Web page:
Rising extremism

Kumail Soomro

The writer is a media studies student with experience in journalism.

We pride ourselves that Pakistan is the first country created in the name of Islam as a separate state for Muslims of the subcontinent. Our founding fathers could have never imagined or failed to decipher that when you create a state in the name of Islam, religious extremism and intolerance is inevitable.

During those days, pan-Islamic movements were on the rise with the founding of the Muslim Brotherhood in Egypt. After a spate of terror activities, Egyptian President Nasser crushed the movement and imprisoned its leaders. Syed Qutb was executed in 1966 eventually become the godfather of Islamic movements. The Brotherhood retailed by assassinating Anwar Sadaat and spent decades in opposition. It was actually in the prison cells of Nasser, Sadaat and Hosni Mubarak that the seed for Islamic extremism was sown.

In Pakistan, the Jamaat-e-Islami was set up by Maulana Maududi in 1949 modelled on the Muslim Brotherhood. The party is one of the oldest in the country but has never seen a serious contender for power. It sought to portray that Muslims had fallen back in pre-Islamic ignorance and there was a need for Islamic reformation. A guiding principle of both the Jamaat and Brotherhood was to achieve these objectives through non-violent means which soon fell out of favour with the emergence of extremist organizations.

The Afghan Jihad led to the creation of the Mujahideen who gained immense support in Pakistan. When these men returned back, they turned their guns towards their fellow countrymen leading to sectarian strife and violence. In 1988, Al-Qaeda was also founded but the resurgence of Islamic extremism came after the 9/11 attacks. Many youth disillusioned with the US-led war on terrorism turned towards extremist organisations where they received training and support.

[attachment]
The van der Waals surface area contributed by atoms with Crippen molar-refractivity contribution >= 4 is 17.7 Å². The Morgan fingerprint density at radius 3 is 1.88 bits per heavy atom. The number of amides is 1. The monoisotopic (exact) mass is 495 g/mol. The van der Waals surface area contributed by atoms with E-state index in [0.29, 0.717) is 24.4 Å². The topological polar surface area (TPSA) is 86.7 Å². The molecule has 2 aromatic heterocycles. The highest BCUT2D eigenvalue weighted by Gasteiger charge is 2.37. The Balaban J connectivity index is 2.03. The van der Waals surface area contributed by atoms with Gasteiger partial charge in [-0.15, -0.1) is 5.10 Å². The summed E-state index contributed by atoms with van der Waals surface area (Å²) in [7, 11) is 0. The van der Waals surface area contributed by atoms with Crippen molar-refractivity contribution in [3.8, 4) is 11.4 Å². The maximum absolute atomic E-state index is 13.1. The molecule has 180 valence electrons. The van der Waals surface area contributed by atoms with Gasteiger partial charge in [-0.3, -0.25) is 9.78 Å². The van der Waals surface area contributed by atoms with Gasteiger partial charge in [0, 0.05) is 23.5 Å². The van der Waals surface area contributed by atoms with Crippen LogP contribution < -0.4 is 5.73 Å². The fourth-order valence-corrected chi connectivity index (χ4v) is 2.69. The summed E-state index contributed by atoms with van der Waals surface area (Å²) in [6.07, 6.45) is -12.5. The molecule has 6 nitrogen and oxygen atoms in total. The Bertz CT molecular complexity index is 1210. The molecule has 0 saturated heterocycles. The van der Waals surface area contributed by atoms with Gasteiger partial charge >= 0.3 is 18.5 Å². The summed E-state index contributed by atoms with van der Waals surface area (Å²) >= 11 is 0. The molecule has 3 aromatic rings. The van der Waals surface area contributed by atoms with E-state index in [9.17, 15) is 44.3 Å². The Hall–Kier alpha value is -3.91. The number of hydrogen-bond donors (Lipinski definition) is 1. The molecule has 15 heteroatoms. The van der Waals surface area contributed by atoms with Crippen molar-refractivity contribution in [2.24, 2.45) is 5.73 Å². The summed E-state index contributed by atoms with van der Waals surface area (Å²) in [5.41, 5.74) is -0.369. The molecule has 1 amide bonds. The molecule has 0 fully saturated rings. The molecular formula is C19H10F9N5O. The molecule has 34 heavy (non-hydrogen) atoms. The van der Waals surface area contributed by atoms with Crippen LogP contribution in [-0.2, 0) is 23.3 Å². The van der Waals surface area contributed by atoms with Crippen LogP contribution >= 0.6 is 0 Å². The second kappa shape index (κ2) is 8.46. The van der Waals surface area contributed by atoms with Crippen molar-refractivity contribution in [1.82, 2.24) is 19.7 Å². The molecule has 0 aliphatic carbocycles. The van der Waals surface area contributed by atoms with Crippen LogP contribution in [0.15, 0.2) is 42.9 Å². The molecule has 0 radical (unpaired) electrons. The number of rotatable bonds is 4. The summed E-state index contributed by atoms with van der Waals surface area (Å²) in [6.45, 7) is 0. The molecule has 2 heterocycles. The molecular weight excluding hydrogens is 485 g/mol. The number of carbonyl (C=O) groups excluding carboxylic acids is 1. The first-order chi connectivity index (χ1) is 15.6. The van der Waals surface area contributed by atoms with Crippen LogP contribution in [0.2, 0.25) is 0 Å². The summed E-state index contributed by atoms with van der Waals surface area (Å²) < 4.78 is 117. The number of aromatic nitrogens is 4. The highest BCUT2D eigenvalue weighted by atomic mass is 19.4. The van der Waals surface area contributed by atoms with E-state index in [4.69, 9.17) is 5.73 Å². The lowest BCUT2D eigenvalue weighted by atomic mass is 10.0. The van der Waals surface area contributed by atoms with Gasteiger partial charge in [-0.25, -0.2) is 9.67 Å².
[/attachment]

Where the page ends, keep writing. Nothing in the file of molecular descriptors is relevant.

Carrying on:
Today, there are more than 70 outfits that have been outlawed and banned under the Anti-TerrorismAct. A closer look at them reveals that most of them are religious and sectarian outfits. Many of them continue to operate with impunity and their leaders receive state security.

It is only recently with Pakistan being placed on the greylist by the Financial Action Task Force (FATF) that action is being against terror financing and their subversive activities have been curtailed.

Pakistan was a natural base for these movements and terror outfits as it was established as an Islamic state. The nation has seen military rule and parliamentary democracy which has frustrated these Islamic groups that its ideologies to create a theocratic state are not gaining ground. The nation plunged into a bitter war against terrorism since the past two decades which hampered economic growth and stability.

Social media has emerged a new frontier for sectarian outfits to spread discord. In recent weeks, dozens of cases have lodged on sectarian grounds and the situation remains precarious. The Frankenstein that we created has taken thousands of lives and bitterly divided the nation on sectarian and ethnic lines. This exposes our vulnerabilities and could create chaos if it spills on the streets. It remains a mammoth challenge for policymakers to contain the monster that we have all created and can eventually gobble us.

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